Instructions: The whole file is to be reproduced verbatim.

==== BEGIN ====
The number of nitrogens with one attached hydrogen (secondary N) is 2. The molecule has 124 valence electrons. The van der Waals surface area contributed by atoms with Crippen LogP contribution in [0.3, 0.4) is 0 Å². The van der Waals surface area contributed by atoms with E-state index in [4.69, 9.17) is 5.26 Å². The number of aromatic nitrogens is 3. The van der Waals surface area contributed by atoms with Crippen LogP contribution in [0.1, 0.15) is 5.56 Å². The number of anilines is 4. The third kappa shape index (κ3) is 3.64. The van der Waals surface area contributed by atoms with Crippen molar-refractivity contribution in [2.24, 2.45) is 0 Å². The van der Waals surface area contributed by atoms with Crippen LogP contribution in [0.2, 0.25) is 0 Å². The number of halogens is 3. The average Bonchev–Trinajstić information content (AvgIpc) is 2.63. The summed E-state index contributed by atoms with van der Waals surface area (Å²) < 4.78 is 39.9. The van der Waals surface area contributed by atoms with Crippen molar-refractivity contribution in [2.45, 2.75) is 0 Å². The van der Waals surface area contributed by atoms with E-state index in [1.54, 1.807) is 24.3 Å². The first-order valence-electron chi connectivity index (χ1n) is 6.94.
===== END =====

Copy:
The number of nitrogens with one attached hydrogen (secondary N) is 2. The molecule has 124 valence electrons. The van der Waals surface area contributed by atoms with Crippen LogP contribution in [0.3, 0.4) is 0 Å². The van der Waals surface area contributed by atoms with E-state index in [4.69, 9.17) is 5.26 Å². The number of aromatic nitrogens is 3. The van der Waals surface area contributed by atoms with Crippen LogP contribution in [0.1, 0.15) is 5.56 Å². The number of anilines is 4. The third kappa shape index (κ3) is 3.64. The van der Waals surface area contributed by atoms with Crippen molar-refractivity contribution in [2.24, 2.45) is 0 Å². The van der Waals surface area contributed by atoms with Crippen LogP contribution in [0.2, 0.25) is 0 Å². The number of halogens is 3. The average Bonchev–Trinajstić information content (AvgIpc) is 2.63. The summed E-state index contributed by atoms with van der Waals surface area (Å²) < 4.78 is 39.9. The van der Waals surface area contributed by atoms with Crippen molar-refractivity contribution in [2.45, 2.75) is 0 Å². The van der Waals surface area contributed by atoms with E-state index in [1.54, 1.807) is 24.3 Å². The first-order valence-electron chi connectivity index (χ1n) is 6.94.